Monday 27 October 2014 4:04 pm

Is HS3 the best way to boost growth in the North?

Andrew Carter is chief executive of Centre for Cities.

Andrew Carter, acting chief executive of the Centre for Cities, says Yes.

Improving rail links between London and the north, and between our largest northern cities, is a critical step in turning the political rhetoric of building a northern powerhouse into reality.

Fast and frequent transport systems enable businesses to collaborate and share knowledge and services, giving workers greater flexibility and choice.

Yet many northern rail routes are currently sluggish, with the Manchester to Leeds journey taking almost twice as long as the greater distance between London and Milton Keynes.

We know that the capital’s connections to neighbouring cities have been integral in building strong and successful economies across the south east, and there’s a strong argument for prioritising connections between Manchester and Leeds as a first step to improving connectivity in the north.

This could create an economy of significant scale, building a more attractive business environment capable of driving local and national growth and prosperity.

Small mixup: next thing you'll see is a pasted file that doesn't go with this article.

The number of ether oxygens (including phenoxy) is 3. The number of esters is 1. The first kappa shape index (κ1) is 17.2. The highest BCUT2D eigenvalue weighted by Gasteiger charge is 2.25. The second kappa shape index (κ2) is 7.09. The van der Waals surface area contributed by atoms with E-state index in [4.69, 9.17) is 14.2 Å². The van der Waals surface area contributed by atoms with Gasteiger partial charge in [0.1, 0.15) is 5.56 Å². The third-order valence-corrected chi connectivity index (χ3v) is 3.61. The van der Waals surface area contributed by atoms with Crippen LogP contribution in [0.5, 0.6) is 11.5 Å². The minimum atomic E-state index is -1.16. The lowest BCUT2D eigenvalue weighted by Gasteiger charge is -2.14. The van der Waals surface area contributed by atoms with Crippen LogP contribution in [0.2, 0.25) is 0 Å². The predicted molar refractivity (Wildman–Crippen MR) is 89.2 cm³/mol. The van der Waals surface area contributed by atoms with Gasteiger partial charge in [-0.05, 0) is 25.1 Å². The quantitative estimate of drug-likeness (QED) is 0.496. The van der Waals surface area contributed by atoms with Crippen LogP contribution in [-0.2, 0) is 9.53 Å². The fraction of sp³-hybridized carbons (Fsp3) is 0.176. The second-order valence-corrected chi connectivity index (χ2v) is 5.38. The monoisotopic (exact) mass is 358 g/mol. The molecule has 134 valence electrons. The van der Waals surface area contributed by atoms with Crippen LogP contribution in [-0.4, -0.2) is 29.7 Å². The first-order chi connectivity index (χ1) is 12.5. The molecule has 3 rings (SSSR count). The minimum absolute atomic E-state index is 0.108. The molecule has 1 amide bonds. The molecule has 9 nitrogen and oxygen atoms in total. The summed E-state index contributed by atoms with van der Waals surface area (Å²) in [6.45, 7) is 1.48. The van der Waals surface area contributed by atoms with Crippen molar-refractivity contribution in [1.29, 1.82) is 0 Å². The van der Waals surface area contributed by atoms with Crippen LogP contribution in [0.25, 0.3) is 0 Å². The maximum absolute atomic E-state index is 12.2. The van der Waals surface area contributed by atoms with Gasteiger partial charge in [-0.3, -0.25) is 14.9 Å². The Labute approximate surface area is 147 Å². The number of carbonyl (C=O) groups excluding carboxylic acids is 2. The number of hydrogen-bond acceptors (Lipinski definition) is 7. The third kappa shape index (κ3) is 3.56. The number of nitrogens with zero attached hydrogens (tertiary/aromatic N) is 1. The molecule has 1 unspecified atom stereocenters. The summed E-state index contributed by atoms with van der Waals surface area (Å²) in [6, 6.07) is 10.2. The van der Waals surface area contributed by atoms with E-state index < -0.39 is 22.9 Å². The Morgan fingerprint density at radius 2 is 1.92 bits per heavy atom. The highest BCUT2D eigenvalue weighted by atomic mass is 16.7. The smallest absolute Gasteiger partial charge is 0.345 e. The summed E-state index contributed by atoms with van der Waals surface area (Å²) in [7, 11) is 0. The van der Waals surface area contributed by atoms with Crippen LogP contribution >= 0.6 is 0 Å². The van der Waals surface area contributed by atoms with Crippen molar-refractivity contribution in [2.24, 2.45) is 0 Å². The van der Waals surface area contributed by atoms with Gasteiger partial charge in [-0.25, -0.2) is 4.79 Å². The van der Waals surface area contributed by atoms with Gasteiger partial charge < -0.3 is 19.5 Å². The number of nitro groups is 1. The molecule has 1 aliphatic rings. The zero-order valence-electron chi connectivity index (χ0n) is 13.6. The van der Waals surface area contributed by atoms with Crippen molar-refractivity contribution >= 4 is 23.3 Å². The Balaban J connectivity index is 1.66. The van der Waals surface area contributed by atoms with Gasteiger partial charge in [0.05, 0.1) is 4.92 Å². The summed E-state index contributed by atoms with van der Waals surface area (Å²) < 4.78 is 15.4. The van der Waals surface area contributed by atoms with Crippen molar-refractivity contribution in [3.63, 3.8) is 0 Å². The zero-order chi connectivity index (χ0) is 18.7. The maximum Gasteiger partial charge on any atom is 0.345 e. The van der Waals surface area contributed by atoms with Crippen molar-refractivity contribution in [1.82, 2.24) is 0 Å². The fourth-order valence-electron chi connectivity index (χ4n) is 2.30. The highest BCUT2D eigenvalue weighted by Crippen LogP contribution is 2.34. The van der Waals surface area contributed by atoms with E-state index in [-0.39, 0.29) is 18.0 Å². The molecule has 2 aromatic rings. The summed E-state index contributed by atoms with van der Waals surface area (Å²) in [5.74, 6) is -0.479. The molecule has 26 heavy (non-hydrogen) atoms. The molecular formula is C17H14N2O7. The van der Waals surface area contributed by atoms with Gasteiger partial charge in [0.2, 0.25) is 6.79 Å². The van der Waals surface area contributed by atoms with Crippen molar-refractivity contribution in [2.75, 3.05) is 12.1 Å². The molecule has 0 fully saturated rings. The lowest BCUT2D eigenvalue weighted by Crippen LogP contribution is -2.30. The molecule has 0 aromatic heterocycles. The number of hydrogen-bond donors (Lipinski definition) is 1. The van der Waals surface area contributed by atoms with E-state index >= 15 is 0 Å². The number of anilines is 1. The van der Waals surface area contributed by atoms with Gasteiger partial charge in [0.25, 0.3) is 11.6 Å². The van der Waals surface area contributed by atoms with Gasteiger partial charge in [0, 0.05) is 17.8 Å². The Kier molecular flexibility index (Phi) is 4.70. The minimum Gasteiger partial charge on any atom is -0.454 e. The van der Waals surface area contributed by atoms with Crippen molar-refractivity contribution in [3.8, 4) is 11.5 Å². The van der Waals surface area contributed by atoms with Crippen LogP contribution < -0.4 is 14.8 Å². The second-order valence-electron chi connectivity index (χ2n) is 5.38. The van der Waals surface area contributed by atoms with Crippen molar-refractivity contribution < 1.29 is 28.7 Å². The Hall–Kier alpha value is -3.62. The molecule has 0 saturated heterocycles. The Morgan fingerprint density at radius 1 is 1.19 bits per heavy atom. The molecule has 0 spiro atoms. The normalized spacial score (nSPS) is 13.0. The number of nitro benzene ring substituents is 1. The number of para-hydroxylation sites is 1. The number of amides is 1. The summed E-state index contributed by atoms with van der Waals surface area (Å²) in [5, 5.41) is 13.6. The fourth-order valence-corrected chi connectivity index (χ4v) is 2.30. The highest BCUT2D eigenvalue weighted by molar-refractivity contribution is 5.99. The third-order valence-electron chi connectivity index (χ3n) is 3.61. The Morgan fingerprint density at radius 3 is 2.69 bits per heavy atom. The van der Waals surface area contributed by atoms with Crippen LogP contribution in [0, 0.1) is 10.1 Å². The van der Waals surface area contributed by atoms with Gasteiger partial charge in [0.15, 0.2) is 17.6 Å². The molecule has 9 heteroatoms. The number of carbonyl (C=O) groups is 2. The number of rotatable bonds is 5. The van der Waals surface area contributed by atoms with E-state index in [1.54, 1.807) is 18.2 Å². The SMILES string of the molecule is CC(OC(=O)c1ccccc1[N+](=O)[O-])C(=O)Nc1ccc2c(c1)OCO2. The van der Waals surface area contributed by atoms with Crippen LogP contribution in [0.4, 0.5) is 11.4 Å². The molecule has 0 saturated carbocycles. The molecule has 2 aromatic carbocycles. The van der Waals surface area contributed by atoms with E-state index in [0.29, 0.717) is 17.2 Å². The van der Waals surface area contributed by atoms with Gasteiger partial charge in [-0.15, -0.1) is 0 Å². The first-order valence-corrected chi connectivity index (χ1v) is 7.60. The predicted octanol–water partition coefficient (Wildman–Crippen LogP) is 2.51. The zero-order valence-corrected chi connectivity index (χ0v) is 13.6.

Andy Silvester, campaign manager at the TaxPayers’ Alliance, says No.

There’s no doubt that northern rail infrastructure needs improving, but there’s little justification for blowing billions on a high speed rail link over a distance so short that the benefits would be marginal at best.

Politicians imply that schemes like HS3 are silver bullets for economic growth, but the evidence from HS1 suggests that we should take projected benefits with a veritable ladle of salt – they have simply not appeared.

Instead, we should focus on small-scale upgrades: improving rolling stock, expanding capacity at bottlenecks, and pushing on with a wider electrification programme.

This is already happening through the Northern Hub programme, which is reducing journey times and improving the reliability of intercity services in the north at far better value to the taxpayer than HS3 would represent.

We’ve seen from HS2 what happens when politicians fall in love with grand projects – let’s not make the same mistake again.

City A.M.'s opinion pages are a place for thought-provoking views and debate. These views are not necessarily shared by City A.M.